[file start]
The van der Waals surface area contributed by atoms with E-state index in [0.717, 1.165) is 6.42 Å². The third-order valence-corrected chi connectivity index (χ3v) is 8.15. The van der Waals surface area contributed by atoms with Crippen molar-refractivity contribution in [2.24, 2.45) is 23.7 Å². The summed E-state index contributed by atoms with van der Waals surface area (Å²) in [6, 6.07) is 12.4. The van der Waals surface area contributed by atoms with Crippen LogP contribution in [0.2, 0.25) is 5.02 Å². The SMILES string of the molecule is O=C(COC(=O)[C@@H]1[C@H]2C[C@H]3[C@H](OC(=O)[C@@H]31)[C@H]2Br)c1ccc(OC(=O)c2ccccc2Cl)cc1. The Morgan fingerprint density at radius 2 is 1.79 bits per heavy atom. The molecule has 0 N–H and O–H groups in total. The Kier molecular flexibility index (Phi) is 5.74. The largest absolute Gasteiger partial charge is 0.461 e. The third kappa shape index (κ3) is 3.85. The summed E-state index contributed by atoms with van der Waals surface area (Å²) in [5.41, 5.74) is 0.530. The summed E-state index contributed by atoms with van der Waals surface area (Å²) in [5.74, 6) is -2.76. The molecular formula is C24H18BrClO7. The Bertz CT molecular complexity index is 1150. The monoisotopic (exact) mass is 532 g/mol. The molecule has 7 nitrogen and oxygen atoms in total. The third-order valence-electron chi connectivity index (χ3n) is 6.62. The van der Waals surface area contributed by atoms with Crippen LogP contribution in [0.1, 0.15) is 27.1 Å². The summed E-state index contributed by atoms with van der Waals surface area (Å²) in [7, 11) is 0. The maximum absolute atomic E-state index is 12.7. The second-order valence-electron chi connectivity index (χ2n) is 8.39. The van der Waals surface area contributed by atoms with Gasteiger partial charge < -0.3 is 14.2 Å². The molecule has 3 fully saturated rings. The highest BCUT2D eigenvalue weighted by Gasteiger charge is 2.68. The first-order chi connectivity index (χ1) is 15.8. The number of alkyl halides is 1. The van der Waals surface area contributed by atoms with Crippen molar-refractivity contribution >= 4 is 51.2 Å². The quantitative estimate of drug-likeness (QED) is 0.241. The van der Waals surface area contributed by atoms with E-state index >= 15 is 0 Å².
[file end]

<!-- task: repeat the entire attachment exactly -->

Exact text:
The van der Waals surface area contributed by atoms with E-state index in [0.717, 1.165) is 6.42 Å². The third-order valence-corrected chi connectivity index (χ3v) is 8.15. The van der Waals surface area contributed by atoms with Crippen molar-refractivity contribution in [2.24, 2.45) is 23.7 Å². The summed E-state index contributed by atoms with van der Waals surface area (Å²) in [6, 6.07) is 12.4. The van der Waals surface area contributed by atoms with Crippen LogP contribution in [0.2, 0.25) is 5.02 Å². The SMILES string of the molecule is O=C(COC(=O)[C@@H]1[C@H]2C[C@H]3[C@H](OC(=O)[C@@H]31)[C@H]2Br)c1ccc(OC(=O)c2ccccc2Cl)cc1. The Morgan fingerprint density at radius 2 is 1.79 bits per heavy atom. The molecule has 0 N–H and O–H groups in total. The Kier molecular flexibility index (Phi) is 5.74. The largest absolute Gasteiger partial charge is 0.461 e. The third kappa shape index (κ3) is 3.85. The summed E-state index contributed by atoms with van der Waals surface area (Å²) in [5.41, 5.74) is 0.530. The summed E-state index contributed by atoms with van der Waals surface area (Å²) in [5.74, 6) is -2.76. The molecular formula is C24H18BrClO7. The Bertz CT molecular complexity index is 1150. The monoisotopic (exact) mass is 532 g/mol. The molecule has 7 nitrogen and oxygen atoms in total. The third-order valence-electron chi connectivity index (χ3n) is 6.62. The van der Waals surface area contributed by atoms with Crippen LogP contribution in [0.1, 0.15) is 27.1 Å². The summed E-state index contributed by atoms with van der Waals surface area (Å²) in [7, 11) is 0. The maximum absolute atomic E-state index is 12.7. The second-order valence-electron chi connectivity index (χ2n) is 8.39. The van der Waals surface area contributed by atoms with Gasteiger partial charge < -0.3 is 14.2 Å². The molecule has 3 fully saturated rings. The highest BCUT2D eigenvalue weighted by Gasteiger charge is 2.68. The first-order chi connectivity index (χ1) is 15.8. The number of alkyl halides is 1. The van der Waals surface area contributed by atoms with Crippen molar-refractivity contribution >= 4 is 51.2 Å². The quantitative estimate of drug-likeness (QED) is 0.241. The van der Waals surface area contributed by atoms with E-state index >= 15 is 0 Å².